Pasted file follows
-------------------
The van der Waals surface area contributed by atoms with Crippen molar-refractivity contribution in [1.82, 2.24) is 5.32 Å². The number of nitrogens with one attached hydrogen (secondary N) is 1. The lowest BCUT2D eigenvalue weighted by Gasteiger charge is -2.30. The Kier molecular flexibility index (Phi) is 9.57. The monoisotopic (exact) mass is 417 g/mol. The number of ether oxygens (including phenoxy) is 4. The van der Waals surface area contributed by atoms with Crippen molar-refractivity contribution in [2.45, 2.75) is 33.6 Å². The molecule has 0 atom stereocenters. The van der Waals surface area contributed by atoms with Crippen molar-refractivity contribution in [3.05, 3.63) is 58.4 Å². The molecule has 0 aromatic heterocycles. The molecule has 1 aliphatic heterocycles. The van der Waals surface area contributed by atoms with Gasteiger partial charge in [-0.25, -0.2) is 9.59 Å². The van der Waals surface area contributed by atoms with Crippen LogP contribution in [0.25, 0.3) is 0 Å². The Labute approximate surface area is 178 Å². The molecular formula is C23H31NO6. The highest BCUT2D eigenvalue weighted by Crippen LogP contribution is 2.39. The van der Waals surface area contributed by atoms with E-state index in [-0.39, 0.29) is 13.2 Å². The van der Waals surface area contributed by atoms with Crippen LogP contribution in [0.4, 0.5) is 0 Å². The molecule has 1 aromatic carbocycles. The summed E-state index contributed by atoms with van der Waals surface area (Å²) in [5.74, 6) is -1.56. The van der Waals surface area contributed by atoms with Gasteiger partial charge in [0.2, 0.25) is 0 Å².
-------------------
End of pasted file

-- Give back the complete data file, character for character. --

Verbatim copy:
The van der Waals surface area contributed by atoms with Crippen molar-refractivity contribution in [1.82, 2.24) is 5.32 Å². The number of nitrogens with one attached hydrogen (secondary N) is 1. The lowest BCUT2D eigenvalue weighted by Gasteiger charge is -2.30. The Kier molecular flexibility index (Phi) is 9.57. The monoisotopic (exact) mass is 417 g/mol. The number of ether oxygens (including phenoxy) is 4. The van der Waals surface area contributed by atoms with Crippen molar-refractivity contribution in [2.45, 2.75) is 33.6 Å². The molecule has 0 atom stereocenters. The van der Waals surface area contributed by atoms with Crippen molar-refractivity contribution in [3.05, 3.63) is 58.4 Å². The molecule has 0 aromatic heterocycles. The molecule has 1 aliphatic heterocycles. The van der Waals surface area contributed by atoms with Gasteiger partial charge in [-0.25, -0.2) is 9.59 Å². The van der Waals surface area contributed by atoms with Crippen LogP contribution in [0.25, 0.3) is 0 Å². The Labute approximate surface area is 178 Å². The molecular formula is C23H31NO6. The highest BCUT2D eigenvalue weighted by Crippen LogP contribution is 2.39. The van der Waals surface area contributed by atoms with E-state index in [-0.39, 0.29) is 13.2 Å². The van der Waals surface area contributed by atoms with Crippen LogP contribution in [0.4, 0.5) is 0 Å². The molecule has 1 aromatic carbocycles. The summed E-state index contributed by atoms with van der Waals surface area (Å²) in [5.74, 6) is -1.56. The van der Waals surface area contributed by atoms with Gasteiger partial charge in [0.2, 0.25) is 0 Å².